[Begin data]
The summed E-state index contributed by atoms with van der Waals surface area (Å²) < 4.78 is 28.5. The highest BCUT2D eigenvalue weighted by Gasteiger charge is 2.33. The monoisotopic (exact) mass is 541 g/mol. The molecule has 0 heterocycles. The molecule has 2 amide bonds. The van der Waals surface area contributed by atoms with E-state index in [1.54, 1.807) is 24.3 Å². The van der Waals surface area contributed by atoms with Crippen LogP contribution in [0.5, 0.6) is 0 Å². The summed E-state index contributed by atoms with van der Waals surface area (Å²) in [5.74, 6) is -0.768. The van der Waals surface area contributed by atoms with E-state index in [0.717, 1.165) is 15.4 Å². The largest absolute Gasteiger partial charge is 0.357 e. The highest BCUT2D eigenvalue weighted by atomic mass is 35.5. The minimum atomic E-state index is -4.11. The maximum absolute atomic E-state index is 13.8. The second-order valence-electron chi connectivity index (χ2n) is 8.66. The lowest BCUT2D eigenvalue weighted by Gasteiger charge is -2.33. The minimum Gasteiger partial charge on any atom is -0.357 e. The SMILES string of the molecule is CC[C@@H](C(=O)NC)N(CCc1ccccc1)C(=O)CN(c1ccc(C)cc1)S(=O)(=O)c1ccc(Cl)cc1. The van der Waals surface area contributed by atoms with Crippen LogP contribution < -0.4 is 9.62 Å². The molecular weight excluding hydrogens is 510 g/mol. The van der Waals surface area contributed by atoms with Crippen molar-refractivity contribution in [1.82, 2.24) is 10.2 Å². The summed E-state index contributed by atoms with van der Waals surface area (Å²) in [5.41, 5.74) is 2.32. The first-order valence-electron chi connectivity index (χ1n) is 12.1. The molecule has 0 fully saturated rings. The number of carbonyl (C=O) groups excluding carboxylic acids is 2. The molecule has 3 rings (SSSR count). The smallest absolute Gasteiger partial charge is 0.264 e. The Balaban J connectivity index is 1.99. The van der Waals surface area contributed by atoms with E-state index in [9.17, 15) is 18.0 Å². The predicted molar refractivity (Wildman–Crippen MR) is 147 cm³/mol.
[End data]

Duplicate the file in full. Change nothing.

The summed E-state index contributed by atoms with van der Waals surface area (Å²) < 4.78 is 28.5. The highest BCUT2D eigenvalue weighted by Gasteiger charge is 2.33. The monoisotopic (exact) mass is 541 g/mol. The molecule has 0 heterocycles. The molecule has 2 amide bonds. The van der Waals surface area contributed by atoms with E-state index in [1.54, 1.807) is 24.3 Å². The van der Waals surface area contributed by atoms with Crippen LogP contribution in [0.5, 0.6) is 0 Å². The summed E-state index contributed by atoms with van der Waals surface area (Å²) in [5.74, 6) is -0.768. The van der Waals surface area contributed by atoms with E-state index in [0.717, 1.165) is 15.4 Å². The largest absolute Gasteiger partial charge is 0.357 e. The highest BCUT2D eigenvalue weighted by atomic mass is 35.5. The minimum atomic E-state index is -4.11. The maximum absolute atomic E-state index is 13.8. The second-order valence-electron chi connectivity index (χ2n) is 8.66. The lowest BCUT2D eigenvalue weighted by Gasteiger charge is -2.33. The minimum Gasteiger partial charge on any atom is -0.357 e. The SMILES string of the molecule is CC[C@@H](C(=O)NC)N(CCc1ccccc1)C(=O)CN(c1ccc(C)cc1)S(=O)(=O)c1ccc(Cl)cc1. The van der Waals surface area contributed by atoms with Crippen LogP contribution < -0.4 is 9.62 Å². The molecular weight excluding hydrogens is 510 g/mol. The van der Waals surface area contributed by atoms with Crippen molar-refractivity contribution in [1.82, 2.24) is 10.2 Å². The summed E-state index contributed by atoms with van der Waals surface area (Å²) in [5.41, 5.74) is 2.32. The first-order valence-electron chi connectivity index (χ1n) is 12.1. The molecule has 0 fully saturated rings. The number of carbonyl (C=O) groups excluding carboxylic acids is 2. The molecule has 3 rings (SSSR count). The smallest absolute Gasteiger partial charge is 0.264 e. The Balaban J connectivity index is 1.99. The van der Waals surface area contributed by atoms with E-state index in [9.17, 15) is 18.0 Å². The predicted molar refractivity (Wildman–Crippen MR) is 147 cm³/mol.